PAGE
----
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What happens if I’m a Beneficiary in a Will and My Name has Changed?

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{Read in 5 Minutes}  As a Trusts and Estates attorney, I often write Wills for people as part of their estate planning. One of the most important things that one does in a Will is to name a beneficiary. In a prior article, we talked about what happens if a beneficiary dies beforehand, but what happens if the beneficiary is still alive — but just known by another name?

This might happen for a variety of reasons. A lot of times, people may change their names, because of marriage or divorce. Sometimes, people change their names because they’ve gone through the process of a legal name change. This may be out of a desire to have a new name, or it might be to have a new name that reflects their gender identity. For whatever reason, a person who has had a name change does not lose their ability to inherit even if the Will lists them by a different name. 

Example: Let’s say that I write a Will and I leave a bequest to my good friend whose name is Jane Smith. Jane Smith was married at the time that I wrote the Will (and Smith is her married name). She subsequently gets divorced and reverts to using her maiden name, which is Jones. Or, perhaps she gets divorced and remarried, and she becomes Jane Jones-Miller. Or, perhaps this is someone who’s been married and divorced several times and has several last names following their name, such as — for those Dynasty fans — Alexis Carrington Colby Dexter Rowan. (This is actually even a little bit before my time, if you can believe that, but I still find it amusing enough to include here.)

The point is that the person is still the person who I intended to include as a beneficiary. Just because their name changed, incident to marriage or divorce, does not nullify their right to inherit from my Estate. If you fall into this category, here are three tips that you may find helpful:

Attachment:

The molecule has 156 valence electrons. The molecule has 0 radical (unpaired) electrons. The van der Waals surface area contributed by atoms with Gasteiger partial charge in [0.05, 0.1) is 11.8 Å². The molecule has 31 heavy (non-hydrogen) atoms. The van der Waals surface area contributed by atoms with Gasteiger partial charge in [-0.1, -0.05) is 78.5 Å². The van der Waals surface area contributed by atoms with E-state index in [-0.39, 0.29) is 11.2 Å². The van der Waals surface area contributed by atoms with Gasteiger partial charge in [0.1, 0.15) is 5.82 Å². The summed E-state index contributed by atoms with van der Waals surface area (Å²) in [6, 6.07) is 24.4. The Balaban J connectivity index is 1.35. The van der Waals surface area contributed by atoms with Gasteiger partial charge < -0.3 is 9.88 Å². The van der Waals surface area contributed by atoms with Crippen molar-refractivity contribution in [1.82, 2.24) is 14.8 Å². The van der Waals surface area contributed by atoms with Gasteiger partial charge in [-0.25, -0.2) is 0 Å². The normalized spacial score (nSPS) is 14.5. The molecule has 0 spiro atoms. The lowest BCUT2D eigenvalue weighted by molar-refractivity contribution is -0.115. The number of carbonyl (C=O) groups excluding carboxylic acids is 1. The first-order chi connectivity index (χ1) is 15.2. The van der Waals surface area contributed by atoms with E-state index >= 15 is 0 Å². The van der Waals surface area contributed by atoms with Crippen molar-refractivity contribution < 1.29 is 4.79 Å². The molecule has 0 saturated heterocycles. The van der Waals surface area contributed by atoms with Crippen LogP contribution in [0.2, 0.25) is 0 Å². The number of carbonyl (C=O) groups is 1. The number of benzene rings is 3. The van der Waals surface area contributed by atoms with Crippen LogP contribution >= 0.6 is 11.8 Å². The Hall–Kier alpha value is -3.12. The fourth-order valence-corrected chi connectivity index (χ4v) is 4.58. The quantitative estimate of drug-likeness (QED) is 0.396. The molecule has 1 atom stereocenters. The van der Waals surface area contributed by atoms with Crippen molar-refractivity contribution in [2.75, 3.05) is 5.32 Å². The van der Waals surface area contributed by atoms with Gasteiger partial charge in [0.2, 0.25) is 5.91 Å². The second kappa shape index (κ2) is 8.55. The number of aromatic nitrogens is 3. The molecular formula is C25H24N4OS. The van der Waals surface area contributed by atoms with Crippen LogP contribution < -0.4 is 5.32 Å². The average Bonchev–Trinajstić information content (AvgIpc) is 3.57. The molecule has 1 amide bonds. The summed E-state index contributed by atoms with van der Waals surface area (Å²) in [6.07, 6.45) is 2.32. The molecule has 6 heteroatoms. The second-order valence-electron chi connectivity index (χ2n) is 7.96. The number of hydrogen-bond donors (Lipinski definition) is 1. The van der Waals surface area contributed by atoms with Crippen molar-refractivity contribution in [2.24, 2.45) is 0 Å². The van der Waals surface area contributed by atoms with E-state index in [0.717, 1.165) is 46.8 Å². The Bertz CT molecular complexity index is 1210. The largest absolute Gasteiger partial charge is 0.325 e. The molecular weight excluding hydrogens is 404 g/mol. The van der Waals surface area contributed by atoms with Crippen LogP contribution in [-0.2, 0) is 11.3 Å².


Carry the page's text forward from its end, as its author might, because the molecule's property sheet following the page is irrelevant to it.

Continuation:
1. Contact the Executor

The Executor’s job is to collect assets and distribute them out to the beneficiaries. If the Executor doesn’t know who you are, that only makes their life more difficult. Pick up the phone and introduce yourself.

If you’re not sure who the Executor of the Estate is, remember that anything filed in the New York Surrogate’s Court, is a matter of public record, including the contact information for the Executor of the Estate. As I mentioned in a previous article, these records are now largely searchable online, so this should be easy enough to do.

2. Prove Your Identity

If the Executor is not familiar with you or your relationship to the deceased, they may not be aware that you used to be known by a prior name. Be prepared with some sort of document showing that you used to be known by the name listed in the Will. That might be something like a birth certificate, a marriage certificate, a divorce decree, or a legal name-change Court Order. The Executor isn’t hassling you by asking for this, they are just doing their due diligence to make sure that they are paying the correct bequest to the correct person.

3. If Other Things Have Changed, It’s Also Not a Big Deal. 

For example, some people when they write their Wills choose to list the beneficiary’s name and the address in the Will. I personally am not a fan of this, because people tend to move from time to time, and I don’t see the need for people to constantly update their Will for this reason. However, that address is another way to identify you as the person mentioned in the Will. This is especially important if you have a very common name. John Smith, Mary Jones, etc. 

What if your old name and your old address are listed? Again, see above. This is not the end of the world. You can easily show that you used to be known by the name listed in the Will, and you can also show that you used to live at the prior address. A copy of an old identification card, a tax return, or a voter registration card are all easy ways to prove your prior residence.

Moral of the story is, don’t panic. So long as you’re recognized and reach out to the Executor, there’s no reason that you should not receive your inheritance in a timely manner and ensure that the wishes of the deceased are fully recognized.

For more information on this topic, please contact me.